International Crops Research Institute for the Semi-Arid Tropics | Land Portal
International Crops Research Institute for the Semi-Arid Tropics logo
Acronym: 
ICRISAT
Phone number: 
+251-11 617 2541

Localização

ILRI Campus Addis Ababa
Etiópia
ET
Postal address: 
P. O. Box 5689
Working languages: 
inglês

The International Crops Research Institute for the Semi-Arid Tropics (ICRISAT) is an international non-profit organization that undertakes scientific research for development.

Our approach is through partnerships and with an Inclusive Market Oriented Development.

Partnerships are critical as ICRISAT takes a catalyst role to help rural communities develop their own solutions and engage
the actors needed to bring the vision to reality.

Inclusive means we are inclusive of the farmers in developing solutions and inclusive of the all people especially women and youth. 

Market Oriented Development means we focus our research and development efforts on making farming profitable,
helping move farmers from subsistence to commercial operators.

International Crops Research Institute for the Semi-Arid Tropics Resources

Exibindo 1 - 10 de 75
Library Resource
Artigos e Livros
Dezembro, 2018
Mali, África, África Ocidental

Soil and water conservation (SWC) practices like that of erosion control and soil fertility measures were commonly practiced in the semiarid region of southern Mali since the 1980s. The SWC practices were mainly meant to increase water availability in the subsurface, reduce farm water runoff and gully formation and improve nutrient content of the soil, thereby increasing crop yield. Despite such efforts to promote at scale SWC practices, the landscape of southern Mali is still affected by high rates of runoff and soil erosion and low crop yield in farmers’ fields.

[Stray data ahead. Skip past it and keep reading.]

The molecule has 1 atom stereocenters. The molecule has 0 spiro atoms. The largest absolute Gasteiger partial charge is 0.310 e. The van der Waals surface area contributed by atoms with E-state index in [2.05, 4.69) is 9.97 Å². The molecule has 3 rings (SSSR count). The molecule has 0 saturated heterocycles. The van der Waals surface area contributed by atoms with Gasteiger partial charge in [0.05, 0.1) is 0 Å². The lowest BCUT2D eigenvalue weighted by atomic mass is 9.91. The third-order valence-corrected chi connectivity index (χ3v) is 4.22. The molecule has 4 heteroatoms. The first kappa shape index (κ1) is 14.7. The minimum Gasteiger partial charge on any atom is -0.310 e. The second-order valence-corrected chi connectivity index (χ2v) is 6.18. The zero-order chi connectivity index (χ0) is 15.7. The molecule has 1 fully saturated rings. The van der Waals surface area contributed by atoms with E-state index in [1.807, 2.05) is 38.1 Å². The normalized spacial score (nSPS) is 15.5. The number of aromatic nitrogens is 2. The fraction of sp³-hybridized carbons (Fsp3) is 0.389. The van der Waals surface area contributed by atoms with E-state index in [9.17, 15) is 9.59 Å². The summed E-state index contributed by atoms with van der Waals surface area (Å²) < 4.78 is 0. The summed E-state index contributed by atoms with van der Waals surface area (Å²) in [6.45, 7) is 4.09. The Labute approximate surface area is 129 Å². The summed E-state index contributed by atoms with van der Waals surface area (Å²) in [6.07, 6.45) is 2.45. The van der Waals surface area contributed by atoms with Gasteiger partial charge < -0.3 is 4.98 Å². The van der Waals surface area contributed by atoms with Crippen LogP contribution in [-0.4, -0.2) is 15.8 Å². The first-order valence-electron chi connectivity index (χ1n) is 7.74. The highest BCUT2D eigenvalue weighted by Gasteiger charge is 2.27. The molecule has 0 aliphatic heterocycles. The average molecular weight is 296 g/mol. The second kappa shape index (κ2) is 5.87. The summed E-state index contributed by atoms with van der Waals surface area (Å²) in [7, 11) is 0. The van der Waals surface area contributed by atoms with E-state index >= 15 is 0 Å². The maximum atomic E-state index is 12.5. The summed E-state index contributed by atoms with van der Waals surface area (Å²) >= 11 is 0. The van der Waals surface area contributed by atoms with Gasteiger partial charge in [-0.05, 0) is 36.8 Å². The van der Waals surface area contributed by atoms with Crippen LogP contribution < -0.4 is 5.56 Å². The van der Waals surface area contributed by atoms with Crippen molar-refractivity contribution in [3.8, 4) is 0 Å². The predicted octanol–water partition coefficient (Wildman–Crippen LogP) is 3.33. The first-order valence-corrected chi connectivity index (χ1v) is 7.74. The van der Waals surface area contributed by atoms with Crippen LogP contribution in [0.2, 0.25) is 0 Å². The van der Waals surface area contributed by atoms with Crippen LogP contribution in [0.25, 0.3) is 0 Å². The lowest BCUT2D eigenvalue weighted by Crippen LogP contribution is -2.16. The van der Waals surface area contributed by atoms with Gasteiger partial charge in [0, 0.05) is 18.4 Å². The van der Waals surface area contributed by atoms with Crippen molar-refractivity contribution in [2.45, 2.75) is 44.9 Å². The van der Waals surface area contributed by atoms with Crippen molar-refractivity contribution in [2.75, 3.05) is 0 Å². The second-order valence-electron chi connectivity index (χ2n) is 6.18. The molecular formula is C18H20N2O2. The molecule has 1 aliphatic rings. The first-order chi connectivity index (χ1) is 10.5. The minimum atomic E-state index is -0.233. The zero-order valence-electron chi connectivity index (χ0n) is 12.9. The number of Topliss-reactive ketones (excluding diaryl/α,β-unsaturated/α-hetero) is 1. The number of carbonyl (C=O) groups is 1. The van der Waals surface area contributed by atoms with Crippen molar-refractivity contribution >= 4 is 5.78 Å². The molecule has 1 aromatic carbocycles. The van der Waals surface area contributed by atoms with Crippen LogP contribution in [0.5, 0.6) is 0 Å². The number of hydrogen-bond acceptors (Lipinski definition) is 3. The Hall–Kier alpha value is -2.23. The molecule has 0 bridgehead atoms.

Library Resource
Artigos e Livros
Abril, 2017
África

The automation of agricultural mapping using satellite-derived remotely sensed data remains a challenge in Africa because of the heterogeneous and fragmental landscape, complex crop cycles, and limited access to local knowledge. Currently, consistent, continent-wide routine cropland mapping of Africa does not exist, with most studies focused either on certain portions of the continent or at most a one-time effort at mapping the continent at coarse resolution remote sensing.

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